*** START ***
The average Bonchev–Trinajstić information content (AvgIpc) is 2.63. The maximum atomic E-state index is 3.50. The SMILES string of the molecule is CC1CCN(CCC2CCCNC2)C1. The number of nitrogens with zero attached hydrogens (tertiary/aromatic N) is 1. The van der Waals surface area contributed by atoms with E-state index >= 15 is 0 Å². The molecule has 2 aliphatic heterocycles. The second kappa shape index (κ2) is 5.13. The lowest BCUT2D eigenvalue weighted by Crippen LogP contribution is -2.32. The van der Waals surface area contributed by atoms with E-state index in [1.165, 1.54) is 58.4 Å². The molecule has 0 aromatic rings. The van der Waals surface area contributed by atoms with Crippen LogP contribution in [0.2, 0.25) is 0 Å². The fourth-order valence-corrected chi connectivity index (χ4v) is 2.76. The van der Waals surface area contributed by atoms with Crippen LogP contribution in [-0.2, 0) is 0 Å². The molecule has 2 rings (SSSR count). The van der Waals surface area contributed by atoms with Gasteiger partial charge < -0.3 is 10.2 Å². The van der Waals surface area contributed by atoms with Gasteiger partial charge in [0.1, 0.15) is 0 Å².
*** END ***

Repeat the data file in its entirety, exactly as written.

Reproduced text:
The average Bonchev–Trinajstić information content (AvgIpc) is 2.63. The maximum atomic E-state index is 3.50. The SMILES string of the molecule is CC1CCN(CCC2CCCNC2)C1. The number of nitrogens with zero attached hydrogens (tertiary/aromatic N) is 1. The van der Waals surface area contributed by atoms with E-state index >= 15 is 0 Å². The molecule has 2 aliphatic heterocycles. The second kappa shape index (κ2) is 5.13. The lowest BCUT2D eigenvalue weighted by Crippen LogP contribution is -2.32. The van der Waals surface area contributed by atoms with E-state index in [1.165, 1.54) is 58.4 Å². The molecule has 0 aromatic rings. The van der Waals surface area contributed by atoms with Crippen LogP contribution in [0.2, 0.25) is 0 Å². The fourth-order valence-corrected chi connectivity index (χ4v) is 2.76. The van der Waals surface area contributed by atoms with Crippen LogP contribution in [-0.2, 0) is 0 Å². The molecule has 2 rings (SSSR count). The van der Waals surface area contributed by atoms with Gasteiger partial charge < -0.3 is 10.2 Å². The van der Waals surface area contributed by atoms with Gasteiger partial charge in [0.1, 0.15) is 0 Å².